Queer Theory

Martin F. Manalansan

Research output: Chapter in Book/Report/Conference proceedingChapter


Queer theory and ethnography have a productive relationship. Queer theory has questioned the stability of nonnormative sex and gender based identities particularly gay and lesbian. Emerging out of late twentieth century debates on the historicity and contextual nature of sex and gender, queer theory claims that important of power relationships in shaping normative meanings, practices and institutions around sex and gender. Ethnographic studies provide culturally particular illustrations of how nonnormative sex and gender identities are negotiated, evaluated, practiced, and transformed. Ethnographic studies on queer immigrants, uses of the internet and new media, queer activism and the role of race in sex and gender identities have enabled new cutting edge discussions that extend and complicate ideas from queer theory. More ethnographic research is needed to look into the roles of labor and class in sex and gender identities, and how new identity categories such as transgender circulate transnationally and cross-culturally.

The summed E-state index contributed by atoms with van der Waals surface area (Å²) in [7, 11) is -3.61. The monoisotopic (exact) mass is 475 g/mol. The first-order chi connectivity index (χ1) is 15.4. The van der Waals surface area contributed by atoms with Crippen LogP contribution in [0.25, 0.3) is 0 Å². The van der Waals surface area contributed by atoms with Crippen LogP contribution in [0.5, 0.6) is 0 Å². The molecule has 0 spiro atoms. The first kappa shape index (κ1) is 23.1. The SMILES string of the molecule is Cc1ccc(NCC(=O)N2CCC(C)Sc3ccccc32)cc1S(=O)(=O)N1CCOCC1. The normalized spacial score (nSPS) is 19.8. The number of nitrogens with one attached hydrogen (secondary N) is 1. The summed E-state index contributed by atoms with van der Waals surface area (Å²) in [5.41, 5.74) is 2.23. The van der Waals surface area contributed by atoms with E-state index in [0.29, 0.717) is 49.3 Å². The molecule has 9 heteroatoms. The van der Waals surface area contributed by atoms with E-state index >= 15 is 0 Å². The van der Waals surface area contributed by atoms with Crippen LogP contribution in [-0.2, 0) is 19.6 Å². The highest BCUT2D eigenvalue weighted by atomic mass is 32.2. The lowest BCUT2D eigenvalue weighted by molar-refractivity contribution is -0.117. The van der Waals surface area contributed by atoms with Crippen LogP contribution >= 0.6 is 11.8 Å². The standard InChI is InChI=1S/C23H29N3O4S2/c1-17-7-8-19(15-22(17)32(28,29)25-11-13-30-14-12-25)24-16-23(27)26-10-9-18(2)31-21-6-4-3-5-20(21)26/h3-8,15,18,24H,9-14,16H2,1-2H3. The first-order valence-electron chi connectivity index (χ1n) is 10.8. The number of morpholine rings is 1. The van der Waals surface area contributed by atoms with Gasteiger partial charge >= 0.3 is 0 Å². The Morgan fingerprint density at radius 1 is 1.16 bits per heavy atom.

Original languageEnglish (US)
Title of host publicationEmerging Trends in the Social and Behavioral Sciences
Subtitle of host publicationAn Interdisciplinary, Searchable, and Linkable Resource
EditorsRobert A Scott, Marlis C Buchmann
PublisherJohn Wiley & Sons, Ltd.
ISBN (Electronic)9781118900772
StatePublished - May 15 2015


  • homosexuality
  • LGBT
  • gay
  • lesbian
  • ethnography
  • anthropology
  • identity


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